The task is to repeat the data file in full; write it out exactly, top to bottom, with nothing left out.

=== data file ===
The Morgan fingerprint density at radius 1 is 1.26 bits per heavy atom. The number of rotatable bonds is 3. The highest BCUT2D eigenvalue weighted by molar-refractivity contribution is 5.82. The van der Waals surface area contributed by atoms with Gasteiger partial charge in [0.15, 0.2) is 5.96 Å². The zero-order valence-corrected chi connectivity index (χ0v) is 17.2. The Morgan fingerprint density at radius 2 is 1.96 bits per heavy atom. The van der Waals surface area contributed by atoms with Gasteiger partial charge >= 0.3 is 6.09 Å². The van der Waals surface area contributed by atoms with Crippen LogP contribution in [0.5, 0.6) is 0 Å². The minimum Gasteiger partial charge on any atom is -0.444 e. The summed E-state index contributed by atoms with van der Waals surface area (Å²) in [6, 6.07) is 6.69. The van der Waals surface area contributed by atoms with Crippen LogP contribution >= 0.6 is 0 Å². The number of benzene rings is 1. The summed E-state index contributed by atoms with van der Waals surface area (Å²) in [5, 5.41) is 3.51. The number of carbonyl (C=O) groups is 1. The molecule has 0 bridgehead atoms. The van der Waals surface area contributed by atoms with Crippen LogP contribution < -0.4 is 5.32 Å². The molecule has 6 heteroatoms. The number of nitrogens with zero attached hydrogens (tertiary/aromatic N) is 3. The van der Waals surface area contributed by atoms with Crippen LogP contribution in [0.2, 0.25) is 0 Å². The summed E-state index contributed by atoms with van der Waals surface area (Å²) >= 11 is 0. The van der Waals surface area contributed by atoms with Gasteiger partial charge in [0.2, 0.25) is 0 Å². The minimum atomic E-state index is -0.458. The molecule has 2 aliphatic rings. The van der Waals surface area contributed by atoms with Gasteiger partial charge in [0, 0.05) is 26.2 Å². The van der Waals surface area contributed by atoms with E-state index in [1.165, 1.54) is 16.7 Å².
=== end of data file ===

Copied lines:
The Morgan fingerprint density at radius 1 is 1.26 bits per heavy atom. The number of rotatable bonds is 3. The highest BCUT2D eigenvalue weighted by molar-refractivity contribution is 5.82. The van der Waals surface area contributed by atoms with Gasteiger partial charge in [0.15, 0.2) is 5.96 Å². The zero-order valence-corrected chi connectivity index (χ0v) is 17.2. The Morgan fingerprint density at radius 2 is 1.96 bits per heavy atom. The van der Waals surface area contributed by atoms with Gasteiger partial charge >= 0.3 is 6.09 Å². The van der Waals surface area contributed by atoms with Crippen LogP contribution in [0.5, 0.6) is 0 Å². The minimum Gasteiger partial charge on any atom is -0.444 e. The summed E-state index contributed by atoms with van der Waals surface area (Å²) in [6, 6.07) is 6.69. The van der Waals surface area contributed by atoms with Crippen LogP contribution >= 0.6 is 0 Å². The number of benzene rings is 1. The summed E-state index contributed by atoms with van der Waals surface area (Å²) in [5, 5.41) is 3.51. The number of carbonyl (C=O) groups is 1. The molecule has 0 bridgehead atoms. The van der Waals surface area contributed by atoms with Crippen LogP contribution < -0.4 is 5.32 Å². The molecule has 6 heteroatoms. The number of nitrogens with zero attached hydrogens (tertiary/aromatic N) is 3. The van der Waals surface area contributed by atoms with Crippen LogP contribution in [0.2, 0.25) is 0 Å². The summed E-state index contributed by atoms with van der Waals surface area (Å²) >= 11 is 0. The van der Waals surface area contributed by atoms with Gasteiger partial charge in [0.2, 0.25) is 0 Å². The minimum atomic E-state index is -0.458. The molecule has 2 aliphatic rings. The van der Waals surface area contributed by atoms with Gasteiger partial charge in [0, 0.05) is 26.2 Å². The van der Waals surface area contributed by atoms with E-state index in [1.165, 1.54) is 16.7 Å².